The following two memorable examples of student similes are from James, who wrote his autobiographical piece about the day he was sentenced to the Suffolk House of Correction:

The instructors typically spend two to three days for each mini-lesson and give students mini-assignments that reinforce the concept being taught.

Step 4: Drafting Process

The following concepts are incorporated to guide students through the writing process.

First Drafts
Anne Lamott’s book on writing, Bird by Bird, is an invaluable tool for writers, especially writers who don’t think they’re writers. In her chapter entitled “Shitty First Drafts,” Lamott writes, “Almost all good writing begins with terrible first efforts. You need to start somewhere . . . For me and most of the other writers I know, writing is not rapturous. In fact, the only way I can get anything written at all is to write really, really shitty first drafts. The first draft is the child’s draft, where you let it all pour out and then let it romp all over the place, knowing that no one is going to see it and that you can shape it later.” This concept is both validating and liberating for our students, many of whom begin the Writing Workshop believing that excellent writers always write excellently. Cahill says, “Sometimes students think they’re not good writers because they don’t get it right the first time. It’s a relief for students to know that professional writers don’t get it right the first time. It gives them confidence.”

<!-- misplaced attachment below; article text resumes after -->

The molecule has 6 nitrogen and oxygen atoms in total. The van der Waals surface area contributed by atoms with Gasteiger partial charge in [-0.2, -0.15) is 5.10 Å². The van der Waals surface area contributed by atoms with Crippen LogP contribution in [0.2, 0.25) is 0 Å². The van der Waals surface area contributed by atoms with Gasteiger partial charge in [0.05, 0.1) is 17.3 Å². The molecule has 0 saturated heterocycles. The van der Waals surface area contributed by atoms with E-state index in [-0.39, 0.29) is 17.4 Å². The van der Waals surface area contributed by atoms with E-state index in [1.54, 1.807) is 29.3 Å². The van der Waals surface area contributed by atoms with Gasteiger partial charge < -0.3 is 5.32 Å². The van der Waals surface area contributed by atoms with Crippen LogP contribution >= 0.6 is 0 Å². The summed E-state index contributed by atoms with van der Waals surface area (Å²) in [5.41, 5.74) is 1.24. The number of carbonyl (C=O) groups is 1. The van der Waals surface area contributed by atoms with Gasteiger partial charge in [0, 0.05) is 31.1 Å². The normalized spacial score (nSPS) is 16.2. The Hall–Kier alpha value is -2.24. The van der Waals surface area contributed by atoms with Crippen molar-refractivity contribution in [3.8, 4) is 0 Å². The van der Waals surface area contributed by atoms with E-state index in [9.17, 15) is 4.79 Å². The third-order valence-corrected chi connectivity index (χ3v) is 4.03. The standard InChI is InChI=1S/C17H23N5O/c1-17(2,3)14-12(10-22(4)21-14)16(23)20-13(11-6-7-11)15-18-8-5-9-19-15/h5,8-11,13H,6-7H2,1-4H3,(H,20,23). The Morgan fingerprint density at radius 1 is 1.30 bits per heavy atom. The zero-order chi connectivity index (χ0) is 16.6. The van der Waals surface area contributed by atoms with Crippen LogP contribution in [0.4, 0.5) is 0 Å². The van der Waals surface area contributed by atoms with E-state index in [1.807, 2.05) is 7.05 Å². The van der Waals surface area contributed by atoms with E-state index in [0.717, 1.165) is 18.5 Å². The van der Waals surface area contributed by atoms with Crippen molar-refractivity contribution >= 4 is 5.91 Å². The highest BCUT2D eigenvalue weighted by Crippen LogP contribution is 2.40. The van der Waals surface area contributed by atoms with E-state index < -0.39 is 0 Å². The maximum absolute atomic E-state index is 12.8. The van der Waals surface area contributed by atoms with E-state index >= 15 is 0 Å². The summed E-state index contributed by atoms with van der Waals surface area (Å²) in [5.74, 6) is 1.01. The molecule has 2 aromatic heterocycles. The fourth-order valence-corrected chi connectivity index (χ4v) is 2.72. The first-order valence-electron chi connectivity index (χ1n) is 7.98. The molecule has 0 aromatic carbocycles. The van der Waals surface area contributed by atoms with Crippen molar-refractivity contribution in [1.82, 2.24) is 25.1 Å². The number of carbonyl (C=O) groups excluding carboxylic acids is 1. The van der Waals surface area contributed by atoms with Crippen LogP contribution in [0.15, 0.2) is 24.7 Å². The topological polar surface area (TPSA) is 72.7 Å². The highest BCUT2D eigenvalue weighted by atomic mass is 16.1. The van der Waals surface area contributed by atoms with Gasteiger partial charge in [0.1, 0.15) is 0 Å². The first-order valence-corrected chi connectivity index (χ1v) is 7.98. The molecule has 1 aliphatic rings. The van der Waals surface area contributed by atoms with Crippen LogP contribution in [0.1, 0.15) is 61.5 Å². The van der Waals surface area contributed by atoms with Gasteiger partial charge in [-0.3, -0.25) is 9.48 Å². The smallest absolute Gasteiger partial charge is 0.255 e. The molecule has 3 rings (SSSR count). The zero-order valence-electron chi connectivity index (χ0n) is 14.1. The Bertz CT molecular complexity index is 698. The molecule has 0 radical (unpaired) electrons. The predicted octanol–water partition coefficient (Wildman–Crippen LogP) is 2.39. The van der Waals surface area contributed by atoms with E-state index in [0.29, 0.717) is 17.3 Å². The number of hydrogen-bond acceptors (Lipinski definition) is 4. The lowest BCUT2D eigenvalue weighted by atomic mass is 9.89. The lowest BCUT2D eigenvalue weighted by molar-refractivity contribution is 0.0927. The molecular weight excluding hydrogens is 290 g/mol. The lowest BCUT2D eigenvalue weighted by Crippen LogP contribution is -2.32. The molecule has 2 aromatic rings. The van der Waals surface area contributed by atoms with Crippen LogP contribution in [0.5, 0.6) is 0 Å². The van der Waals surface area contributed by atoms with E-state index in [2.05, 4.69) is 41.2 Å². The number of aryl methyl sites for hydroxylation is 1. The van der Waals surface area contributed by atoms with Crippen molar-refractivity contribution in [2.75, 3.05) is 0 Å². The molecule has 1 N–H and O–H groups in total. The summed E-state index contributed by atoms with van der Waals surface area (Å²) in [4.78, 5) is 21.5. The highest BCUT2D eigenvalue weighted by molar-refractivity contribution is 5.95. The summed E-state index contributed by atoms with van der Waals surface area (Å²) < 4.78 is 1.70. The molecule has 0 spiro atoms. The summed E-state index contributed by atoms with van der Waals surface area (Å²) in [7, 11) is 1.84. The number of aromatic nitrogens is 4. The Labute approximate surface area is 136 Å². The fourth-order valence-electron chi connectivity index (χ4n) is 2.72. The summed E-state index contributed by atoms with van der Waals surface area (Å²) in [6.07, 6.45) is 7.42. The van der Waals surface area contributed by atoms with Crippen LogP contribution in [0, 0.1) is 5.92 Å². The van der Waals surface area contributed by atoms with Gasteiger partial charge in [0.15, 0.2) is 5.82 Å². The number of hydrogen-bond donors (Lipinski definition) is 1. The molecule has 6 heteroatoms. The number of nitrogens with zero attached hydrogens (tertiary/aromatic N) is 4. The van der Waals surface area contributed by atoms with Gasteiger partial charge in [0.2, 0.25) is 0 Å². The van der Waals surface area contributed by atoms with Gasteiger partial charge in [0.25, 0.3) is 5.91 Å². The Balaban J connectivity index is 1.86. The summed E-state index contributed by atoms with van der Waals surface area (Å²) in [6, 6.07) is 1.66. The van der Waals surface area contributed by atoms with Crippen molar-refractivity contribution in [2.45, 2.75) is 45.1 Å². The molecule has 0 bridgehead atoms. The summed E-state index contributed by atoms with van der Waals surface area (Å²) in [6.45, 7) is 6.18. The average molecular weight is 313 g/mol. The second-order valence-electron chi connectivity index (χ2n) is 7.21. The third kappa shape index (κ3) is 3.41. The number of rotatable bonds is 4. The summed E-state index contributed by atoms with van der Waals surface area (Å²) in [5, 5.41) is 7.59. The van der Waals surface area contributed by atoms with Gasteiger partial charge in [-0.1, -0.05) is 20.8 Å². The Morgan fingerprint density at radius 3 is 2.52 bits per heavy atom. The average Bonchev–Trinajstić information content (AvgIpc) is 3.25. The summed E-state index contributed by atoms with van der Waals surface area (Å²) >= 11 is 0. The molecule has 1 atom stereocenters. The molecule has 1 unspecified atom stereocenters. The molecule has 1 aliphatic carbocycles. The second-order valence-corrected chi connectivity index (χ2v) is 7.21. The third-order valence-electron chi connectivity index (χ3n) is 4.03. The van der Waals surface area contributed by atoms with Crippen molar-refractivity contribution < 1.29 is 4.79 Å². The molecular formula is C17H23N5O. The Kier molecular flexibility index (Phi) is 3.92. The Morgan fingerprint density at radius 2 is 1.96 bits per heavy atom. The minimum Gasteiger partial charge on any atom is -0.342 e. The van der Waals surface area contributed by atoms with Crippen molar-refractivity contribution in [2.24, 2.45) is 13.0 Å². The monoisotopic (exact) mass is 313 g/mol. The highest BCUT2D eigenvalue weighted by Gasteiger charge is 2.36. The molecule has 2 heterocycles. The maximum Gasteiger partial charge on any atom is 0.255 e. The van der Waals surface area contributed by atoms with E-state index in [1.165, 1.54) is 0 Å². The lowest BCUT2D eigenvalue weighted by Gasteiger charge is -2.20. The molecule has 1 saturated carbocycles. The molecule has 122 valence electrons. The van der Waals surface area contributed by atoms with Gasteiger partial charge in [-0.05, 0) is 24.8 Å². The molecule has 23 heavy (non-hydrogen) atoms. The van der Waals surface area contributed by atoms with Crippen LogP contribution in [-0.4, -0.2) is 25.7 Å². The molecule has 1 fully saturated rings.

Next Drafts
After the teacher introduces the mini-lesson concept, students revise their papers while incorporating concepts learned in the mini-lessons. For example, if the mini-lesson introduced dialogue, students would be expected to engage their characters in dialogue that is both interesting and realistic. “Students learn that writing is rewriting. Each time you tackle a draft, you improve upon it,” says Cahill.

Final Drafts
A student’s final draft is his best piece, not the teacher’s best piece: the major revisions need to be done by the student, not the teacher. As a result, a final piece may contain fragmented sentences, vague descriptions, and an incorrect use of quotation marks. This is fine. The objective is for students to improve in specific areas as they move through the drafting process. Since many of our students need significant improvement in many areas, it is not realistic to expect that students will perfect their skills in all areas.